aoac method (2)

10537269496?profile=RESIZE_400x A research project by the Department of Science and Technology-Philippine Nuclear Research Institute (DOST-PNRI) using the AOAC mass spectrometry method for C4 sugar addition found that 75 to 86.5% of local honey brands on the Philippine market are adulterated with sugar syrups from either sugar cane or maize. The study's findings have been passed the the Philippine government for further investigation and hopefuly resolution to assist legitimate honey producers, who are losing considerable sales due to the widespread distribution of adulterated honey in the market, and consumers who are deceived into buying them.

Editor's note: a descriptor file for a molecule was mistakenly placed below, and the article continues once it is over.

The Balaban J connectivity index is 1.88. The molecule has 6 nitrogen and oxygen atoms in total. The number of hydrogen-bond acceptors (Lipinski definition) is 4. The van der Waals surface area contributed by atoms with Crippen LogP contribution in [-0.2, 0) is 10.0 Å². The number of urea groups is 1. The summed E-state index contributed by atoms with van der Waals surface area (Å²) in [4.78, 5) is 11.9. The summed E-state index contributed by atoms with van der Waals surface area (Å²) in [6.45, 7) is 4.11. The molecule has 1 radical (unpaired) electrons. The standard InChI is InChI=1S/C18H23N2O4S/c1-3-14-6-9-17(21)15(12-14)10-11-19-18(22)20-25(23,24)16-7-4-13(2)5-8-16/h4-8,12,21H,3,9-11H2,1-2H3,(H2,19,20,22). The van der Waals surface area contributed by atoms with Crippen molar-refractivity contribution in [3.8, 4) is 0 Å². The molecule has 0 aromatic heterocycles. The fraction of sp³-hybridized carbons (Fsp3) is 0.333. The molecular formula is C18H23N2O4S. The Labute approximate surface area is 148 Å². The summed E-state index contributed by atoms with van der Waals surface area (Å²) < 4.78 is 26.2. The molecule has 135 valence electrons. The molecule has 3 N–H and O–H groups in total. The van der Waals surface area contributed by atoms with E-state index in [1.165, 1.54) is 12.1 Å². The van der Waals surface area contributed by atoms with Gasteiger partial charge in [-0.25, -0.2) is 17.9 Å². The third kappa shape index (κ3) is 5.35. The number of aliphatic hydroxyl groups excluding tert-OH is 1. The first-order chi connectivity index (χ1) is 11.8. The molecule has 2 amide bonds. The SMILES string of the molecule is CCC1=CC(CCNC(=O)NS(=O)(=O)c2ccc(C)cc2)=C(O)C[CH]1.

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4159170239?profile=RESIZE_710xThe official AOAC method for  the detection of C4 derived exogenous sugars, such as cane sugar or high fructose corn syrup, in honey is based on stable-isotope ratio mass spectrometry analysis of δ13C value of honey versus δ13C of honey protein. However, this method gives false positives with certain Australian honeys, especially those from the Leptospermum species such as Manuka honey. Australian researchers have improved the method, which not only determines the isotopic values of “proteins” precipitated using the standard AOAC method, but also “proteins” precipitated after incorporation of a further modification step, which removes insoluble material (including pollen) from the honey before precipitation. The modified method includes the analysis of different isotopes of the precipitated protein, sugar profiles and Manuka markers. This new method will detect residual sugar feeding of bees, as well as the adulteration of honey with C4 sugar.

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